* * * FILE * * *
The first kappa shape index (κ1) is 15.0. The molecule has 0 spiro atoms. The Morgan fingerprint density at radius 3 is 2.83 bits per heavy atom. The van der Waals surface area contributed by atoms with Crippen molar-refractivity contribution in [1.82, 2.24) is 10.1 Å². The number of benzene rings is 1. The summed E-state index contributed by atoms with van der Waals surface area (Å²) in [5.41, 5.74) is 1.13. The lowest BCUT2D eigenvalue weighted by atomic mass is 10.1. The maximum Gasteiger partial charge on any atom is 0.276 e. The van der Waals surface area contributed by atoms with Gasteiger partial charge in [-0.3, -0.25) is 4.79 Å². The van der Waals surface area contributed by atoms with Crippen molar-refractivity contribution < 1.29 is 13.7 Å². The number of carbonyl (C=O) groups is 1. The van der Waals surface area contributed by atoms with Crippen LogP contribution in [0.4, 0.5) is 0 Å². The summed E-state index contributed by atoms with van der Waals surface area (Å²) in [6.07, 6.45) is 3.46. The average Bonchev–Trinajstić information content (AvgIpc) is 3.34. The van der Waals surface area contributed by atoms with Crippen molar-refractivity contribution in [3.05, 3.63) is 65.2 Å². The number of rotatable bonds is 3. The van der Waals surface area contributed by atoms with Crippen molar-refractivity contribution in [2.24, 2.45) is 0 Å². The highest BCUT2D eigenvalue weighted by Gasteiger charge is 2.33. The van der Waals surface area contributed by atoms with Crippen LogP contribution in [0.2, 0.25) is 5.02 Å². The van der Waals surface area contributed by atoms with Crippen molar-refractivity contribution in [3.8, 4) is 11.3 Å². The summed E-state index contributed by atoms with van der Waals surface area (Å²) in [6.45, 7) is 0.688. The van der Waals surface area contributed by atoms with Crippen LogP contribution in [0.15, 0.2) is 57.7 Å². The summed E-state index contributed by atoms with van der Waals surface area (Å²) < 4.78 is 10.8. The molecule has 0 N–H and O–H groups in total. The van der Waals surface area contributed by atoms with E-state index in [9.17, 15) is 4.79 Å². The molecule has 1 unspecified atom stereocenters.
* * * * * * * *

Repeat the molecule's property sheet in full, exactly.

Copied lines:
The first kappa shape index (κ1) is 15.0. The molecule has 0 spiro atoms. The Morgan fingerprint density at radius 3 is 2.83 bits per heavy atom. The van der Waals surface area contributed by atoms with Crippen molar-refractivity contribution in [1.82, 2.24) is 10.1 Å². The number of benzene rings is 1. The summed E-state index contributed by atoms with van der Waals surface area (Å²) in [5.41, 5.74) is 1.13. The lowest BCUT2D eigenvalue weighted by atomic mass is 10.1. The maximum Gasteiger partial charge on any atom is 0.276 e. The van der Waals surface area contributed by atoms with Gasteiger partial charge in [-0.3, -0.25) is 4.79 Å². The van der Waals surface area contributed by atoms with Crippen molar-refractivity contribution < 1.29 is 13.7 Å². The number of carbonyl (C=O) groups is 1. The van der Waals surface area contributed by atoms with Crippen LogP contribution in [0.4, 0.5) is 0 Å². The summed E-state index contributed by atoms with van der Waals surface area (Å²) in [6.07, 6.45) is 3.46. The average Bonchev–Trinajstić information content (AvgIpc) is 3.34. The van der Waals surface area contributed by atoms with Crippen molar-refractivity contribution in [3.05, 3.63) is 65.2 Å². The number of rotatable bonds is 3. The van der Waals surface area contributed by atoms with Crippen molar-refractivity contribution in [2.24, 2.45) is 0 Å². The highest BCUT2D eigenvalue weighted by Gasteiger charge is 2.33. The van der Waals surface area contributed by atoms with Crippen LogP contribution in [0.2, 0.25) is 5.02 Å². The van der Waals surface area contributed by atoms with Crippen molar-refractivity contribution in [3.8, 4) is 11.3 Å². The summed E-state index contributed by atoms with van der Waals surface area (Å²) in [6.45, 7) is 0.688. The van der Waals surface area contributed by atoms with Crippen LogP contribution in [0.15, 0.2) is 57.7 Å². The summed E-state index contributed by atoms with van der Waals surface area (Å²) < 4.78 is 10.8. The molecule has 0 N–H and O–H groups in total. The van der Waals surface area contributed by atoms with E-state index in [9.17, 15) is 4.79 Å². The molecule has 1 unspecified atom stereocenters.